Mental health conditions are a growing public health concern especially in developing nations because of limitations such as financial setbacks, poor education, and limited access to high-quality services. However, marginalized groups in industrialized nations face significant challenges in managing mental health issues due to inequality and discrimination in resource distribution. The Aboriginal people of Canada are an example of a group that is largely neglected, thus allowing mental health conditions to ravage their communities. Although the government, human rights activists, and public health organizations have championed several social welfare policies and initiatives to improve these individuals living conditions, much is yet to be done. Thus, a social welfare policy that aims to encourage positive health-seeking behaviors and ensure more access to mental health services for Aboriginals can help them live a higher quality of life.
Over the past decades, the government of Canada and Parliament have established several policies to help mitigate the mental health crisis and improve the lives of victims. For example, the Canadian Health Act, through Medicare caters to individuals with mental health issues and other conditions, thus allowing more people to access quality healthcare at affordable costs. Moreover, it dictates institutions’ standards of service provision to meet its ultimate goal of protecting and restoring the mental and physical well-being of all individuals in Canada (Heinonen & Metteri, 2005). In addition, provinces have different mental health policies regulated by the Provincial Mental Health Acts. In some provinces, social workers and medical practitioners are mandated to make treatment decisions for patients and enroll them in medical institutions against their will.
On the other hand, organizational policies have shifted from institutional-based mental healthcare to community-based practices. The Second World War encouraged the development of large mental institutions with numerous beds. As a result, individuals perceived as mentally ill were treated in these institutions and separated from the public. However, in the 1970s and 80s, medical organizations started embarking on community-based approaches to address mental health issues and manage their implications on individuals’ life quality (Heinonen & Metteri, 2005). Over the past decade, more organizational social welfare policies have focused on advancing community-based programs to provide unlimited access to supportive frameworks and cater to the needs of chronically ill or previously hospitalized individuals. These policies have enabled significant advancements in mental health treatment and management by allowing more targeted solutions.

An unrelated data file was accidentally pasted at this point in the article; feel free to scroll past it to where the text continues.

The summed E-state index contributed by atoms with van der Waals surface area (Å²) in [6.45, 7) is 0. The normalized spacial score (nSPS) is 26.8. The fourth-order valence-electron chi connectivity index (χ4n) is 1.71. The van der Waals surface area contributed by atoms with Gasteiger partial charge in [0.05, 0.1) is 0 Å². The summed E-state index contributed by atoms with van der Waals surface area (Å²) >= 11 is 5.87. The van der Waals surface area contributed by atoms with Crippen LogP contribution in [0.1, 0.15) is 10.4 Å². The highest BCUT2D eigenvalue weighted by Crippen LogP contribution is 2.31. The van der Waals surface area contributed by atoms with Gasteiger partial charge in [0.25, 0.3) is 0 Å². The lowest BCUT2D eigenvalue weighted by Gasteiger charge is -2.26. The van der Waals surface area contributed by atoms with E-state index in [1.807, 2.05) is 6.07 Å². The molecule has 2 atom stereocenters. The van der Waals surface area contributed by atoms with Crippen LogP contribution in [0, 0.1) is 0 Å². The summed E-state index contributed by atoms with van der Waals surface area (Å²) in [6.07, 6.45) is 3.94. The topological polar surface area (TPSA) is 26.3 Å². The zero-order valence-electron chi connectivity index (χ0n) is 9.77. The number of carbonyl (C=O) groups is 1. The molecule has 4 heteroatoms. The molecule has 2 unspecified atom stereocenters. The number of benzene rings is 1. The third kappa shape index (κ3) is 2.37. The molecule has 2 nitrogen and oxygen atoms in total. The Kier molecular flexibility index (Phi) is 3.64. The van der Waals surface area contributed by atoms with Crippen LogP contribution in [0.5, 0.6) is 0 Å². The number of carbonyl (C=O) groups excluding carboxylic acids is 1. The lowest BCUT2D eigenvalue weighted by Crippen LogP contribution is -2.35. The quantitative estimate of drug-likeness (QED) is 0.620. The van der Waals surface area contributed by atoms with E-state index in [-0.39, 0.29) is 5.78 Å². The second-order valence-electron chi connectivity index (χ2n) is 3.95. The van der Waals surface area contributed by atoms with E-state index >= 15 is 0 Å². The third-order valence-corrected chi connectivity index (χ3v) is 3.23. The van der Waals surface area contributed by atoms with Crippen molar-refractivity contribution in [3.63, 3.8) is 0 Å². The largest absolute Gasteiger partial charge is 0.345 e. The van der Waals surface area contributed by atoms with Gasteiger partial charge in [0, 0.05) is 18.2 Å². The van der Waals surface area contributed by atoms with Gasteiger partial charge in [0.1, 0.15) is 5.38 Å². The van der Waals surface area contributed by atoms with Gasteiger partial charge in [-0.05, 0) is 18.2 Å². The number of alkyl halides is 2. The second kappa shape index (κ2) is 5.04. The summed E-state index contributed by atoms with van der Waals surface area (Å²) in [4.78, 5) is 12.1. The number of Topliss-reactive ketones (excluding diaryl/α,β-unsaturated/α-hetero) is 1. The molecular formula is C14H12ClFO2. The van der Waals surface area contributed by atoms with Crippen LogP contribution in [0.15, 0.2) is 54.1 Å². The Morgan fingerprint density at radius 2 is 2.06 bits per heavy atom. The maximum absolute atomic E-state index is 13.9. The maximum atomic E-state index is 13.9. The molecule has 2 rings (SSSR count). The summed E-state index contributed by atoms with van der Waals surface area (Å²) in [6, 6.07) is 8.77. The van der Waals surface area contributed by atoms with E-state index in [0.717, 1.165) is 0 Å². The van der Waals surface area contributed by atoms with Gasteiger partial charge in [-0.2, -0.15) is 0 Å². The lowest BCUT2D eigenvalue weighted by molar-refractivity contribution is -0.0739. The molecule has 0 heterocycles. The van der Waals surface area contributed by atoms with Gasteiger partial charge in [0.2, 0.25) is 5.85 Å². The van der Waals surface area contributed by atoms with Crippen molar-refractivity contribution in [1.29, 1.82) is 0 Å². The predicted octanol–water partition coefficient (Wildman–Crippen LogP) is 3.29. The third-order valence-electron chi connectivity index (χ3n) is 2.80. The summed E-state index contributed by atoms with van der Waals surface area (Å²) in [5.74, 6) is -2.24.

Aboriginal people suffer from several issues that contribute to their deteriorated mental health. Therefore, if I was in a position to influence policy formulation, I would establish a comprehensive solution such as offering free treatment for individuals suffering from common mental illnesses such as stress, anxiety, and depression to prevent their escalation and encourage positive health-seeking behaviors (Witko, 2006). The new policies will be different from the old policies since it will not depend on whether one is insured or not. As a result, it will enable better assessment of mental health issues’ prevalence and help devise solutions to gradually improve Aboriginals’ living standards. In addition, some people with mental health issues suffer from comorbidities like chronic illnesses. Therefore, the policy will enable them to receive a diagnosis earlier and access improved services to manage other conditions.
The high incidence rates of mental disease among Aboriginal populations in Canada suggest several gaps in managing their health issues and ensuring their comfort. Although the government and healthcare shareholders have developed solutions to decrease these individuals’ suffering, their increased marginalization is an issue that erodes development. The Canadian Health Act and social welfare policies aimed at rooting out mental diseases in communities are critical for positive developments. However, Aboriginal people suffer from several other concerns that must be addressed to ensure their continuous advancement. Therefore, it is necessary to create a system where social workers can collaborate with clinicians to solve an individual’s health problems completely and offer them a chance to live a fruitful life.
Heinonen, T., & Metteri, A. (Eds.). (2005). Social Work in Health and Mental Health: Issues, Developments, and Actions. Canadian Scholars’ Press.
Witko, T. M. (2006). An introduction to First Nation’s people. Mental health care for urban Indians: Clinical insights from Native practitioners, 33-53.